The Sports Daily > Firebrand AL
Magic Number Watch

The National League playoffs situation is still a muddy picture, as pretty much the entire NL West is still battling, the Phillies are still in the Wild Card situation and the Central is looking like a winner-take-all race to the finish between the Cubs and the Brewers.

The American League, however, is pretty much set. We’ve reached the point where the Baseball Prospectus playoff odds reporthas four teams above 90%. Barring a highly improbable surge from the Tigers and a catastrophic implosion from one of the Yankees, Indians or Red Sox the playoff situation will look like this:

AL East Champions: Boston Red Sox (96.86% AL East, 3.13% WC, 99.99% playoffs)

AL Central Champions: Cleveland Indians (98.26% AL Central, 0.55% WC, 98.81% playoffs)

AL West Champions: Los Angeles Angels (99.91% AL West, 0.01% WC, 99.92% playoffs)

AL Wild Card: New York Yankees (3.14% AL East, 87.49% WC, 90.62% playoffs)

Computing magic numbers gets tricky with the wild card involved, but divisional magic numbers are easy. The Red Sox’ magic number in the AL East is 13, the Indians’ magic number in the Central is 11, and the Angels’ in the West is 10. If the Red Sox were actually in a position to have to worry about winning the Wild Card the five New England states would probably collectively enter a state of Martial Law, so let’s just worry about that number: 13. A combination of thirteen Red Sox wins and Yankees losses means the Sox win the AL East. We have sixteen games remaining, the Yankees have eighteen. That means that if we play .500 ball from here on out, the Yankees would have to go 14-4 to win the AL East.

ESPN is reporting today a new rule change in which the first seed in the AL Playoffs gets to choose their opening Divisional Series schedule. The two options are to alternate games and off days during games 1 through 3, or to begin with an off day, then play 1 and 2 consecutively, then have an off day before 3. The Red Sox would be the one seed were the playoffs to start today, and would apparently have exactly one hour (?) after clinching the one seed to decide which schedule they would like to use. The main impact this has is to reduce the number of rest days the game 1 starter would have, thus making it less likely that the starters of games 1 and 2 could also start games 4 and 5.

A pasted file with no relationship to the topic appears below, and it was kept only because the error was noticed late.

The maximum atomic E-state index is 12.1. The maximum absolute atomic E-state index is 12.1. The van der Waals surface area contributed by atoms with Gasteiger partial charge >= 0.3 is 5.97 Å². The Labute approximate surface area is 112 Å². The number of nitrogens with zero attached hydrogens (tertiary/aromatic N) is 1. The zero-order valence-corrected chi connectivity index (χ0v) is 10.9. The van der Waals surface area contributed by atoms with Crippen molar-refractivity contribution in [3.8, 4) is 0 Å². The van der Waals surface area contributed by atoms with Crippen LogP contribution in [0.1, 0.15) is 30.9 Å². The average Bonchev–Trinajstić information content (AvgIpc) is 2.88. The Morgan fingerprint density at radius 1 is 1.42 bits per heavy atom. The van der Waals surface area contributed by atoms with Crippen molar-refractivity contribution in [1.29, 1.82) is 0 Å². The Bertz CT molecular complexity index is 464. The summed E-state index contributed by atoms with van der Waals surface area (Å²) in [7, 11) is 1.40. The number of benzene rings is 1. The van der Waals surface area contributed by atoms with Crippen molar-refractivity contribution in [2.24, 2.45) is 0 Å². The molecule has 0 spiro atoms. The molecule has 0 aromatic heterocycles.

This strategy would make a lot of sense against the Indians, whose entire pitching strength lies in C.C. Sabathia and Fausto Carmona. If we hold onto the one seed, we will play whichever one of the Indians and Angels has a worse final record. Since playing games one and two consecutively also reduces OUR chances of starting our top of the rotation starters again (probably Beckett and Schilling for the postseason), it wouldn’t make sense to use the schedule where games 1 and 2 are played on consecutive nights against the Angels. We wouldn’t gain a significant advantage, since their rotation is not particularly scary, and would in turn not only forfeit the chance to have Beckett and Schilling pitch games 4 and 5 but possibly throw off rest schedules for the whole postseason, particularly if the first round series goes five games.

The postseason team I am least worried about is the Indians. Their lineup isn’t as scary 1 through 9 as the Yankees, they are leaning on a lot of young, inexperienced players, and their bullpen has a lot of holes in it. The Yankees are obviously daunting, particularly with the psychological edge of the sweep at Yankee Stadium. We can take great steps towards restoring the team’s (and the fans’) confidence by returning the sweep in Fenway this weekend. The Angels are an extremely well run team with a lot of underrated hitters, a solid bullpen, and the amphibious ability to grind it out small-ball with speed and defense or swing for the fences.

I think what would bode the absolute best for us would be if the Indians took the number two seed and the Angels took the number three. The Indians could very realistically win the opening two games with Sabathia and Carmona pitching at home, then drop the games at Yankee Stadium, forcing that series to four or five. Assuming we beat the Angels (for the sake of argument, not because we should treat it as a foregone conclusion) that would mean that either the Indians or the Yankees would have a beat-up pitching staff going into the ALCS. We could have Wakefield or Tavarez make a spot-start in game one of that series, a luxury that neither the Indians or the Yankees would have, and try to keep our rotation fresh to have Beckett pitch on the road in game three and save him for game seven as well if it goes that far.

Let’s see how the next couple weeks play out. This is a really strong season in the American League, emphasized by the fact that such a complete team as the Tigers looks to be on the outside looking in. Good luck, boys.